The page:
Cowboy hats and CPR: Why human medicine ain't my rodeo

dvm360dvm360 September 2019
Volume 50
Issue 9

As a performance animal veterinarian, Ive learned that if you get thrown from a bull, you have to get up and get back onunless that bull decides to land on you. Then you have to roll around and scream in pain.

cowboy hats


Find out how cowboy hats are (not really) part of CPR protocol. Every year there's a rodeo in Lamesa, Texas. It's a fairly big deal, lasting four nights and featuring local talent as well as circuit cowboys and cowgirls. I went a few years when we first moved to Lamesa-even competed myself-but I don't go anymore.  

See, I love being a veterinarian and it's a great job for me. But every time I go to a rodeo, swarms of people pull me over and want to tell me a story about something wrong with their horse or how something I did to their horse 15 years ago didn't work. I guess I sound like an old bitter vet, but believe me when I say it can go too far. At the second-to-last rodeo we attended, my wife counted 26 people who approached us with horse questions. Still, that'd be okay-save for when I get called out of the stands to come have a look at an animal. 

The magical power of waving hats

This particular year, the announcer called out, “Dr. Brock to the area behind the bucking chutes, please.”

I ambled my way around the arena until I was met by an official with an anxious look on his face: “We have two things that desperately need your attention,” he told me. “First thing is that one of the bucking horses has a long laceration across its chest that needs to be sewn up. The second is that the last bull rider got stepped on pretty bad, and we need you to have a look at him-he's just rolling around over there and says he won't go to the hospital.”

I immediately told him I don't work on people. They told us over and over in vet school that we could work on any animal except a human, and I've stuck to that. But this official wouldn't take no for an answer and herded me over to the injured bull rider-a short guy with a big cowboy hat pulled down low, rolling around on the ground with his arms crossed in front of his stomach and a look of agony draped across his face. I'd seen the bull step on him and was amazed he'd gotten up and run off like he did. There was an ambulance parked not 100 feet away … and yet, these people call a vet.

I looked at him and immediately said, “This guy needs the ambulance, not a horse doctor. There's one parked just right over there; I'll go get ‘em.”

'We done some CPR on him, and he ain't gettin' no better ... '

“Wait, doc, Bubba is afraid of regular doctors-we done some CPR on him, and he ain't gettin' no better, but he still keeps hollering when we tell him we're gonna get the ambulance," said the official. "Can you convince him he needs more doctoring than we can give with our CPR, please?!”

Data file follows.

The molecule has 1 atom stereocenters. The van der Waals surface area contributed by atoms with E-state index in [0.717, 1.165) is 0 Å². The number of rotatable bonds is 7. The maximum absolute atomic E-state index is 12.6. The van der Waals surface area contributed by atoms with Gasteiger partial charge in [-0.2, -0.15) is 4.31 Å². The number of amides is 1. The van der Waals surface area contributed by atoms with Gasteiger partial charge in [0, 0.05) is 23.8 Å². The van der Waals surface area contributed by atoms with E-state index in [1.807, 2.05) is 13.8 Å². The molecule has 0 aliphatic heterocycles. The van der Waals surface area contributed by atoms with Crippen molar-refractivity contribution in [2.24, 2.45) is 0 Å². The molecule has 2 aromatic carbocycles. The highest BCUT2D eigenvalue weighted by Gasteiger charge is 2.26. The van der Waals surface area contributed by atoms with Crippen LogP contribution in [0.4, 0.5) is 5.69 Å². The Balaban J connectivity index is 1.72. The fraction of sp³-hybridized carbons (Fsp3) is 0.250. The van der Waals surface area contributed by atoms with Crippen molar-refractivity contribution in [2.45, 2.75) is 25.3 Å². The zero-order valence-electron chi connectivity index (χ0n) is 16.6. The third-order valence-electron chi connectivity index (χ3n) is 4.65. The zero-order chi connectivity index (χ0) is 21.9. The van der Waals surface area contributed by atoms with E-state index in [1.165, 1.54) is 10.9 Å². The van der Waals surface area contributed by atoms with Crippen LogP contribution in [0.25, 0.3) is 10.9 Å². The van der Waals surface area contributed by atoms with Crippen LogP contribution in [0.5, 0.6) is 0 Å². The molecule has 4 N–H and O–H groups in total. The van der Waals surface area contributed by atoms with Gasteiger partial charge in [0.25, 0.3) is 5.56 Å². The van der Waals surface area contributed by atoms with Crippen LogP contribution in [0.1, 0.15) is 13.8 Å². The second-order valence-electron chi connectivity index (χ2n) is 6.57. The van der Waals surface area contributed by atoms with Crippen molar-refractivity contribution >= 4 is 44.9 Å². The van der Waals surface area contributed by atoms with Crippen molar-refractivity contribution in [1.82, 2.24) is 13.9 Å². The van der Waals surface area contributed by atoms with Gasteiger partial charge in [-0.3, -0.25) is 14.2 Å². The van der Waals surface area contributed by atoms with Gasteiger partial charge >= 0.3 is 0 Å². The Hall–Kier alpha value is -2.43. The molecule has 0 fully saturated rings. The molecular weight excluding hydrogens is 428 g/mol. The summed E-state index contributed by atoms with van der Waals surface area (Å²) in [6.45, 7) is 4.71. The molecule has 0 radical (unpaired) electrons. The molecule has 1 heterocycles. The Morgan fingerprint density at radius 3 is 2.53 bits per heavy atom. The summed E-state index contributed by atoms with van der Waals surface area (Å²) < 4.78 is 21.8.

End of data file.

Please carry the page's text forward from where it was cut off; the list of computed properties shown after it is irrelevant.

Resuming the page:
Wait. This guy had ridden a 2,000-pound bull for seven or so seconds and had it step on his belly while showing no sign of fear or apprehension, but he's terrified of a doctor? Why?

I asked what kind of CPR they'd done, and I got a detailed explanation of how a person who gets stepped on by a bull gets the “wind” knocked out of him and just needs a little air. So the other bull riders circle around him and fan his face with their cowboy hats until he has his air back. 

He was right. Four bull riders were still performing “CPR” on Bubba, fanning their hats so fast and hard that it was blowing dust up all around Bubba's face.

In a stern, authoritative tone, I started in on them: “I am not a human doctor, and Bubba may have had some serious internal damage from that bull. I am going over to get the ambulance and if you like Bubba, you'll help me before he gets worse!”

The paramedics hustled over and left me free to consider the cut horse.

The magical power of male bravado

When I arrived at the pen holding the mare, things weren't much better than they were with the tribe of bull riders. She had a 20-inch slice across her chest with a huge flap of skin hanging down. 

But that wasn't the worst part. The worst part was that she wasn't even halter-broken and appeared to have smoke coming out of each nostril like a dragon waiting to devastate a village. There were cowboys circling the pen she was in.

“How are we even gonna catch her to sedate her, much less sew it up?” I said.

To that, one fella piped up: "No worries. I'll catch her for you-I do it all the time."

She laid both ears back and took off like a shot, straight at him.

The cowboy grabbed a halter and leapt over the fence. I watched in amazement as he jogged toward the mare with total confidence and patterned out the halter in his hands to slip onto her like he was approaching a 24-year-old kid horse. I couldn't see this turning out well. I was about to holler at him to just forget it and I would-then she struck. She laid both ears back and took off like a shot, straight at him. She bounced him all over that pen. Just about the time I thought she was done, she would bounce him around some more. Someone finally got a rope on her and got him off. Immediately, five men jumped over the fence and started waving their hats in front of his face-you know, CPR.

It's a good thing there were two paramedics in that ambulance.   

I got the mare sutured up after about four hours of work and several doses of sedation. And I decided I wasn't going to the rodeo anymore. 

Bo Brock, DVM, owns Brock Veterinary Clinic in Lamesa, Texas. His latest book is Crowded in the Middle of Nowhere: Tales of Humor and Healing From Rural America.

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